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July 29, 1970 - Image 4

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Michigan Daily, 1970-07-29

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1 9
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More than a casual reminder

Wednesday, July 29, 1970

THE MICHIGAN DAILY

THE MICHIGAN DAILY

s"

420 Maynard Street, Ann Arbor, Mich.
Edited and managed by students at the
University of Michigan

Editorials mrinted in The Michigan Daily express the individual
opinions of the author. This must be noted in all reprints.

WEDNESDAY, JULY 29, 1970

News Phone: 764-0552

He's out of touch
EVERY NOW AND THEN, someone in the Nixon admin-
istration comes forth with a particularly revealing
statement. During Cambodia it was Walter Hickel and
yesterday Attorney General John Mitchell made his bid
for posterity.
In commenting on the recent shootings in Houston,
Texas and Lawrence, Kansas, Mitchell said it was his be-
lief that the police "in most instances were carrying out
normal police activities."
It is indeed "normal" in America to kill. Murders are
common and the police as well as Washington have come
to accept it as part of their way of life.
The powers that be are fighting to save }their way of
life. They imagine every demonstration as an attack on
the system and they are deathly afraid of losing. That
they are desperate is evident from the recently enacted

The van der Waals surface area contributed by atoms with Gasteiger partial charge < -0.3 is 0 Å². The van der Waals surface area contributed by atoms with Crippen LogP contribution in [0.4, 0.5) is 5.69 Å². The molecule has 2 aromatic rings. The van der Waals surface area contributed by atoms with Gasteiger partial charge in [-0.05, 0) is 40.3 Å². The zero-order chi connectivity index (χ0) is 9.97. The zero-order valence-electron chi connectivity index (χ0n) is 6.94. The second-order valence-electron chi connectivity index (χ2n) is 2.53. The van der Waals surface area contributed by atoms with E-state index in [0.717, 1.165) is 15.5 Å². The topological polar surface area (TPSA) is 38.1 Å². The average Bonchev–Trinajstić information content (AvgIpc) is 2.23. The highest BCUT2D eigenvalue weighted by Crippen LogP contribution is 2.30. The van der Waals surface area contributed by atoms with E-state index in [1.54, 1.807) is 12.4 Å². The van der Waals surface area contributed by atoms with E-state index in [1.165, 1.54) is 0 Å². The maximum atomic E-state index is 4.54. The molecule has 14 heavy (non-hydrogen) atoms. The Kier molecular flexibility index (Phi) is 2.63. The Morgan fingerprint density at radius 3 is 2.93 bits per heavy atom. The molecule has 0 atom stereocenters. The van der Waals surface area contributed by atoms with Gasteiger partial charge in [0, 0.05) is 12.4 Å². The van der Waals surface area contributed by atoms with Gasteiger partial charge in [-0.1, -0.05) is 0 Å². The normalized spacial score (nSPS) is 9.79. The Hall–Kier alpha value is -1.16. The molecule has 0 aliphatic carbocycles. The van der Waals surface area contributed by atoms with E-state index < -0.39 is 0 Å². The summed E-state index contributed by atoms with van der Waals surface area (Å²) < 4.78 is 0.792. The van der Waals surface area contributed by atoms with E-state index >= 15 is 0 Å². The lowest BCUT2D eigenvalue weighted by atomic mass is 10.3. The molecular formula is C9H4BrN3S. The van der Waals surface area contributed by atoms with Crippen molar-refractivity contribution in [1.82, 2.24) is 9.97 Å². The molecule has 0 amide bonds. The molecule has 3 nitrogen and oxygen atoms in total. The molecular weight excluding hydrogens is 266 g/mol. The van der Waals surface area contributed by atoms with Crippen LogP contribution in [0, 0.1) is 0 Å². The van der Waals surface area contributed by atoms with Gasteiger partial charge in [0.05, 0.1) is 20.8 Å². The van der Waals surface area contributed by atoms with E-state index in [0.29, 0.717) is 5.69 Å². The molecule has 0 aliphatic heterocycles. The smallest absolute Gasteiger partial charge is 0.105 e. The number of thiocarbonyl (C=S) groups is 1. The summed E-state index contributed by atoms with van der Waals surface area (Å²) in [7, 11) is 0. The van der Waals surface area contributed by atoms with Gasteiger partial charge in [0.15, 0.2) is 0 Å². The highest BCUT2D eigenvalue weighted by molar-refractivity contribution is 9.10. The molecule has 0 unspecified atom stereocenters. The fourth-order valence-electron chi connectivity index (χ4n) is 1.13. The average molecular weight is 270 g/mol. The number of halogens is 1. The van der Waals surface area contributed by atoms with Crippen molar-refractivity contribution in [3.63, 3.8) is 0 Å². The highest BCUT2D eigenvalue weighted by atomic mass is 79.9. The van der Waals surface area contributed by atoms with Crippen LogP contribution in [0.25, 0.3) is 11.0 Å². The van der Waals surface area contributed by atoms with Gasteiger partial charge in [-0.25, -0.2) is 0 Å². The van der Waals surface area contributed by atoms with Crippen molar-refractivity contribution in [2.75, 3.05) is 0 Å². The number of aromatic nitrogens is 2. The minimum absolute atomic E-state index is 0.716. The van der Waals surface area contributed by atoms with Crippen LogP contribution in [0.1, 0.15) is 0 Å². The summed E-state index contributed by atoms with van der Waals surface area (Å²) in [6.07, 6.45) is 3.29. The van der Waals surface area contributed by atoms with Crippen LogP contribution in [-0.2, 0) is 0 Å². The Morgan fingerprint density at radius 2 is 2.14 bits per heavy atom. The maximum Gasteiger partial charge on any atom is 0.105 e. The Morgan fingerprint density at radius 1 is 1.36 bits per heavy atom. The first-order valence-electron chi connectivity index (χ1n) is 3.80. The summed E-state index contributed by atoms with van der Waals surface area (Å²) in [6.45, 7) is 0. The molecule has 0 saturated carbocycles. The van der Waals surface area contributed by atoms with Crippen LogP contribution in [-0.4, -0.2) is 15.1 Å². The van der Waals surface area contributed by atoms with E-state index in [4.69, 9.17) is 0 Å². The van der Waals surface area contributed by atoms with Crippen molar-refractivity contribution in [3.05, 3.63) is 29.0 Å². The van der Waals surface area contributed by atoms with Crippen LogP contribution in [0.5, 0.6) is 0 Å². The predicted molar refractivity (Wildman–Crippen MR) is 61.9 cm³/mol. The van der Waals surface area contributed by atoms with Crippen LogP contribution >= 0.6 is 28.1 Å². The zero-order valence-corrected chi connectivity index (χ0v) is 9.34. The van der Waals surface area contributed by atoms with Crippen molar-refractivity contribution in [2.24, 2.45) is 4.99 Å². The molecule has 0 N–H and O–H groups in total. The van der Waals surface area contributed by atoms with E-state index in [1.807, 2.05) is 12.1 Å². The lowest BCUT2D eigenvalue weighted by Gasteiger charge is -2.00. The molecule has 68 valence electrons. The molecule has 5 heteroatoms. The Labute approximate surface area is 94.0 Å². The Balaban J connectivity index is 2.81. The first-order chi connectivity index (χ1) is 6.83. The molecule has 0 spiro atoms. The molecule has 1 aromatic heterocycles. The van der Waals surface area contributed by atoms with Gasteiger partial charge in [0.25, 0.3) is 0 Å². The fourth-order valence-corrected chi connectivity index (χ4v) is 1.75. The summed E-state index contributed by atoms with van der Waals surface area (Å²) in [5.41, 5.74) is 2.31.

D.C. crime bill which allows no-knock entrys, wire taps
and jailing without bond.
Mitchell claims that the deaths in Houston and Law-
rence can not be compared to the deaths that occurred
after the decision to invade Cambodia. The Attorney Gen-
eral is too blind to see that dissatisfaction with the ad-
ministration caused the students to protest after Cam-
bodia and that the blacks band together in order to save
themselves from being totally destroyed in the ghettoes.
In every case, the "establishment" is the true offender.
IT IS CLEAR that Mitchell is out of touch with the cam-
puses when he says he expects fewer student demon-
strations in the fall and it is not necessary to get out of
Vietnam in order to regain domestic tranquility.
He believes that campus violence is caused by a few
campus militants. He hopes that by arresting enough of
these "bums" he can calm the universities. Even after the
Cambodian reaction he refused to believe that there was